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OPINION: When A Stroke is On the Ballot

A stroke survivor calls out those who would use John Fetterman’s debate performance to disqualify him from the US Senate

By Richard Harris

With the midterm elections just days away, this is not another story about our broken politics, nor who is most likely to become the next Senator from the Commonwealth of Pennsylvania. 

Instead, this is a story about disability, bravery and determination.

Pennsylvania Lt. Gov. John Fetterman and Dr. Mehmet Oz standing at podiums on a debate stage. Next Avenue, pennsylvania senate debate, stroke
Pennsylvania Democratic Senate nominee Lt. Gov. John Fetterman (left) and Republican Senate nominee Dr. Mehmet Oz  |  Credit: WHTM/YouTube

It's been five months since Pennsylvania's Lieutenant Governor John Fetterman, the unconventional six-foot-eight, hoodie-wearing, tattooed Democratic candidate for the US Senate, suffered a serious stroke that nearly killed him. He was forced to stay off the campaign trail until recently. And though he was still in the throes of his recovery, Fetterman agreed to take the stage for just one encounter with his opponent — Republican Dr. Mehmet Oz — a debate like none we've seen before.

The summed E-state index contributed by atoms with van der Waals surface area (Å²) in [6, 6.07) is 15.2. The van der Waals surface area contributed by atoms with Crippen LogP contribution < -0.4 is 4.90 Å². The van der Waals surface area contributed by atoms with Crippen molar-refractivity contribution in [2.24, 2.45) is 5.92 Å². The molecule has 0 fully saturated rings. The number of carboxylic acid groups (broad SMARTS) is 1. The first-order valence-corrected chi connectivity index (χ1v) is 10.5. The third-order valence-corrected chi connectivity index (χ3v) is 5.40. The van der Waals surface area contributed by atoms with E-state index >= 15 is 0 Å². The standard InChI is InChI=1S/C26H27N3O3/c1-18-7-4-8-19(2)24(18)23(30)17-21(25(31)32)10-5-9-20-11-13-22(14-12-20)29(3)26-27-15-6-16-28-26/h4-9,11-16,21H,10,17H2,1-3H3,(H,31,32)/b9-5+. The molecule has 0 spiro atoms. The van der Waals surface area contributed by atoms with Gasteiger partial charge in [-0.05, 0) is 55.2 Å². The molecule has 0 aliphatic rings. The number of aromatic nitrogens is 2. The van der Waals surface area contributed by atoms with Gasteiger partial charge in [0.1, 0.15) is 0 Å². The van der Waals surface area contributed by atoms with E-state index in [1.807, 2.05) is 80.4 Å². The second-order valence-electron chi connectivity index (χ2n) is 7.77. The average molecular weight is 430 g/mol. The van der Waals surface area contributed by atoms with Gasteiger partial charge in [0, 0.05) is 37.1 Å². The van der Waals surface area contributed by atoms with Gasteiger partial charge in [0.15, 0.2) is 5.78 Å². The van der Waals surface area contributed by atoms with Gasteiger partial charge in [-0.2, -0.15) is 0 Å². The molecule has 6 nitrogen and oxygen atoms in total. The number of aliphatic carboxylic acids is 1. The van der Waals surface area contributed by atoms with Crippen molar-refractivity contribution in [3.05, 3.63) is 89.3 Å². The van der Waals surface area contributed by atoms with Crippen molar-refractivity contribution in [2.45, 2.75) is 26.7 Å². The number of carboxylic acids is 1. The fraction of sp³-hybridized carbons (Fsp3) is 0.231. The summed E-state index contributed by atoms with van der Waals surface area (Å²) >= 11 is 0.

Fetterman used his opening remarks to address what he called "the elephant in the room"

For starters, two 70-inch monitors hung above the moderators, scrolling the closed-captioned text of their questions in real time, along with transcribing the candidates' answers in the second screen. The accommodation, agreed to by both sides, allowed Fetterman to read the questions and not rely on the voice of the moderators.